I asked my wife, who was driving me, about it. It was the fact that the first legal-sale marijuana emporium had opened a day earlier, she explained. "Check the license plates." And sure enough, most of the parked cars, owned, presumptively, by the endless line, came from states other than Massachusetts. Based on the throng, you'd think marijuana were hard to get around here and that the floodgates had been thrown open.

An end to Prohibition redux.

Soma ... home for the holidays.

Wednesday, November 21, 2018

law banning female mutilation thrown out

A federal judge in Detroit on Tuesday declared unconstitutional a US law banning female genital mutilation, and also dismissed several charges against two doctors and others in the first US criminal case of its kind.
US district judge Bernard Friedman said Congress lacked authority under the commerce clause to adopt the 1996 law, and that the power to outlaw female genital mutilation, or FGM, belonged to individual states. “As despicable as this practice may be, it is essentially a criminal assault,” Friedman wrote.

the face of artificial intelligence?

Ivanka Trump

Mark Zuckerberg

Can I be forgiven the jolt I felt this morning when I realized that as Japan et al try to put a human face on its artificial intelligence doo-dads (vacuum cleaners, ticket sellers, and other robotic assemblages), the human face has already met them more than halfway and provided human physiognomies that have already morphed into the precincts of AI?

So clean, so perfect, so downright, uh, credible ... and that doesn't begin to mention the infallible factor. It seems to me that the population of robo-robos is growing apace ... or is that just my dwindling capacity to see? It's like the automotive industry that can't stop mimicking what the other car company is doing. We -- the Royal We, dontcha know -- call it gutless 'originality.'

And Ivanka and Mark are just two. Skim the photos of any number of bright lights ... music, movies, politics, porn, royalty.... Is it any wonder the world might turn to Duck Nation? Take a look.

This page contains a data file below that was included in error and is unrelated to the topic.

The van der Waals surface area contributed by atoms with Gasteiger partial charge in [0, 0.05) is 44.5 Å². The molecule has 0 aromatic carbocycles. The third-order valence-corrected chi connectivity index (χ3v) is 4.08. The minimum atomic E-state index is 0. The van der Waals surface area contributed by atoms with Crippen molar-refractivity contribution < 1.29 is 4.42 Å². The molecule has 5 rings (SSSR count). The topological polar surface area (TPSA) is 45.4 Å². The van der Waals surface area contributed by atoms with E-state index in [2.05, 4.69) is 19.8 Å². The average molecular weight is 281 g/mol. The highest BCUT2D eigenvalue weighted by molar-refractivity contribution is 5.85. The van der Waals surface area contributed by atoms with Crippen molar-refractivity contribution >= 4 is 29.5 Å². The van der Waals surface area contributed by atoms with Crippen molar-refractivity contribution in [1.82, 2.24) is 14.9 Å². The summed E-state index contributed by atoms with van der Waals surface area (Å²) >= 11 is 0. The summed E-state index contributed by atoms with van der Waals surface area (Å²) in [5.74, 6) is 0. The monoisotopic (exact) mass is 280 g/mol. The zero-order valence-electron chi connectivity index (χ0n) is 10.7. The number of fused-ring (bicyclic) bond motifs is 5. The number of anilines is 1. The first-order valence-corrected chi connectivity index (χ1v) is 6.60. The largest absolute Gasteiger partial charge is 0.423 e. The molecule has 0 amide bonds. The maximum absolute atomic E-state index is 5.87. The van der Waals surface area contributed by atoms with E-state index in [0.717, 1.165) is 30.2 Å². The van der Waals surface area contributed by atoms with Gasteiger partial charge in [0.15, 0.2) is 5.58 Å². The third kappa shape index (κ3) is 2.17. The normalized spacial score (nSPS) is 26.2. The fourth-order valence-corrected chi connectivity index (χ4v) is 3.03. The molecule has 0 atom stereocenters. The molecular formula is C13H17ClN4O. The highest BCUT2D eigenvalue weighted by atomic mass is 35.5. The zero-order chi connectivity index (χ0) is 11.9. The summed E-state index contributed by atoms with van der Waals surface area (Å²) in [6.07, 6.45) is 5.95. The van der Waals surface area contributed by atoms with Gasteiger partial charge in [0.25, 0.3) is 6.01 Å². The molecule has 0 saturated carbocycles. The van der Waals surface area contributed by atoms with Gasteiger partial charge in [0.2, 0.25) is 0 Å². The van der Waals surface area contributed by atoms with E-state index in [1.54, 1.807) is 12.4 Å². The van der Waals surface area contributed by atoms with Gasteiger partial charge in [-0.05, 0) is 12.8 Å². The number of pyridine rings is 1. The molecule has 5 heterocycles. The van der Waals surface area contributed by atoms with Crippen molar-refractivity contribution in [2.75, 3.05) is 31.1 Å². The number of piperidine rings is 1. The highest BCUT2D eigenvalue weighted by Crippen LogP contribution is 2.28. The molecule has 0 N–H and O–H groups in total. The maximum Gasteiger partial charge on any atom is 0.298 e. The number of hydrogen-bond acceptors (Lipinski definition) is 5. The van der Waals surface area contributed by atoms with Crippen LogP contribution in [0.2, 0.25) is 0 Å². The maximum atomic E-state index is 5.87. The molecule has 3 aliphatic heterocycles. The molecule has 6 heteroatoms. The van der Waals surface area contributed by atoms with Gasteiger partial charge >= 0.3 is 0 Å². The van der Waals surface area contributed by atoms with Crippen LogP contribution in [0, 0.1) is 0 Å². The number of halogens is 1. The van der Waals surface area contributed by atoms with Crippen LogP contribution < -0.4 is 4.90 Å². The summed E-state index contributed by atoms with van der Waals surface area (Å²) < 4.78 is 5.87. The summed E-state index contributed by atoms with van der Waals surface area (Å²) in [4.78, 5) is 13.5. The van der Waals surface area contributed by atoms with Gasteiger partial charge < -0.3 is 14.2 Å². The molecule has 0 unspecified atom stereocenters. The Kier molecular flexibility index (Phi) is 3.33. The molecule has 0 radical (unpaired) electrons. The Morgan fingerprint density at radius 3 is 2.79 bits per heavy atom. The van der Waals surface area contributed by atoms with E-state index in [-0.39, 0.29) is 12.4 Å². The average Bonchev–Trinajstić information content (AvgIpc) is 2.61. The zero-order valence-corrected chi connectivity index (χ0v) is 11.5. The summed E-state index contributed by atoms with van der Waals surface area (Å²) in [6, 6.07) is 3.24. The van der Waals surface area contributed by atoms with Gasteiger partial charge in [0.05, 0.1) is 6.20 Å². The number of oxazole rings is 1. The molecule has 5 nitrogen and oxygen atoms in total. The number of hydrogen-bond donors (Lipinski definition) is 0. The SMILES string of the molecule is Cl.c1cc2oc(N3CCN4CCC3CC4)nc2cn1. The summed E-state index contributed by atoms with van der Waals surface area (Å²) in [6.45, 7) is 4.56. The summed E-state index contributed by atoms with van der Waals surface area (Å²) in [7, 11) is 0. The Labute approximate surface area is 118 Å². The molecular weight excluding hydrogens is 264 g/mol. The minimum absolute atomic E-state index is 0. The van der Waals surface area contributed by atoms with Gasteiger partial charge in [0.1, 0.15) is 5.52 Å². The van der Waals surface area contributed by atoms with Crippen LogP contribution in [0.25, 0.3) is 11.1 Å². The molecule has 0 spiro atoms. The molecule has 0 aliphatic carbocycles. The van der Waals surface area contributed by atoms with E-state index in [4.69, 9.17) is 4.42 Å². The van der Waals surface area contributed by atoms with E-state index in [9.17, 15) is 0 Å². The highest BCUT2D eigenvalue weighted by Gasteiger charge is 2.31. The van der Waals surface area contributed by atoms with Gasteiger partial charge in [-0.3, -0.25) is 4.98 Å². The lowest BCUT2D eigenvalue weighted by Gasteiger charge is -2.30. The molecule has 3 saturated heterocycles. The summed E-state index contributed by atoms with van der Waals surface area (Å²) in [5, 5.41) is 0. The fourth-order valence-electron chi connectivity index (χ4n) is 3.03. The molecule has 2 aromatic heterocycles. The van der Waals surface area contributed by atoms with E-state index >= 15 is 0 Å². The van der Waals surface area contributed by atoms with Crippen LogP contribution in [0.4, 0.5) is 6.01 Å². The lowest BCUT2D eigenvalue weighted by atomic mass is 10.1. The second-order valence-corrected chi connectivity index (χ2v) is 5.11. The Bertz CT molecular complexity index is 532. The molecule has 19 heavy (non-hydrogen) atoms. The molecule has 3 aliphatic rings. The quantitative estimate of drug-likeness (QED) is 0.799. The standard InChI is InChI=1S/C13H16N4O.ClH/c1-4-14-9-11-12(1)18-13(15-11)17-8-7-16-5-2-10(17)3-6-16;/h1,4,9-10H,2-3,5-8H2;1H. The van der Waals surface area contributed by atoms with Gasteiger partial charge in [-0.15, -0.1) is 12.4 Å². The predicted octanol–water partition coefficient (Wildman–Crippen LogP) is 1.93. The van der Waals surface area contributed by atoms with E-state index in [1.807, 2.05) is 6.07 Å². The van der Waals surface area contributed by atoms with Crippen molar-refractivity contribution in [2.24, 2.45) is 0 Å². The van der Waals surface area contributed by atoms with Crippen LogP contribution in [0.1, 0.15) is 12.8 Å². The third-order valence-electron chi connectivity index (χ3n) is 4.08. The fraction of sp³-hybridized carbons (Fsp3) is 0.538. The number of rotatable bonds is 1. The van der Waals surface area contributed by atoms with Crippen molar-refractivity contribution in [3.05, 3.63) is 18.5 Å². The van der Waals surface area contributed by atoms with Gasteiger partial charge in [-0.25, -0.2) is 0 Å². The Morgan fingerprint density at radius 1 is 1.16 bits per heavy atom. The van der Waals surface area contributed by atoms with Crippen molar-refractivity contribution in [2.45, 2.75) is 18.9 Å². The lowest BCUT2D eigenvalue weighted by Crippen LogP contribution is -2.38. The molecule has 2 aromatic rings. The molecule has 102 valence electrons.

Tuesday, November 20, 2018

Donald Trump -- bought and paid for

Donald Trump has proved himself worthy of the payoffs from Saudi Arabia. His willingness to defend the surgically premeditated murder of sometimes-Washington-Post-columnist Jamal Khashoggi is, is, is so abhorrent that I can offer only the least inflaming news story I can find. Fuck the free-press argument! A man murdered in all but the light of day! In a diplomatic setting. And the U.S. finds it acceptable as a matter of policy? Yes, we kill people all the time in the name of wealth and humvees and the rest of it but this one is so slimy.
Trump's political backers are covered in shame as well... you know, the ones, Republican and Democrat, who will condemn the murder and find a way towards their own re-election. Why has not one of these wily politicians found a legislative means to remove Trump even if it means his or her own removal?

I want to spit!
WASHINGTON (Reuters) - President Donald Trump vowed on Tuesday to remain a “steadfast partner” of Saudi Arabia despite saying that Saudi Crown Prince Mohammed bin Salman may have known about the plan to murder dissident journalist Jamal Khashoggi last month.
Defying intense pressure from U.S. lawmakers to impose tougher sanctions on Saudi Arabia, Trump also said he would not cancel military contracts with the kingdom, claiming it would be a “foolish” move that would only benefit Russia and China. ...
Democratic and Republican lawmakers have urged Trump to drop his support for MbS over the Khashoggi case, but the president has been reluctant.
Trump said on Tuesday that both Saudi Arabia’s King Salman and MbS “vigorously deny any knowledge of the planning or execution of the murder,” and that the truth may never be known.
He also stressed that Saudi Arabia, a major oil producer, is an important business partner and a “great ally” in the fight against Iranian power in the Middle East.
Here's an Associated Press story.

dog-, cat-,snake-, horse-, wolf, elephant-whisperer

Bexit is high on Europe's shiver-worry agenda.
A migrant caravan may be stalled at Tijuana with Donald Trump trying to make political hay.
Israel may continue its righteous response to Palestinian protesters with less-than-lethal weapons (slingshots and pocket knives) with live-round counterstrike.
No-fooling-around starvation mounts in Yemen and displacement in Syria.
The U.S. aids and abets where it can, providing arms to all in need.
Yes, there are links. No, I am disinclined to hook 'em all up.

But then there is the matter of pet psychics.
Realizing she had abruptly developed the ability to communicate with animals, Plotzker expanded her existing psychic business to cater to pets.
Fifteen or so years later, business is booming, Plotzker tells me. Dogs and cats make up the bulk of her clientele, but she’s spoken to snakes, horses, wolves and the elephants at Tampa zoo....
She charges $100 for a half-hour session and has no shortage of customers. People seek her help to find lost animals, fix behavioural problems, diagnose illnesses, and communicate with pets who have passed away. (Yes, she also speaks to dead animals.)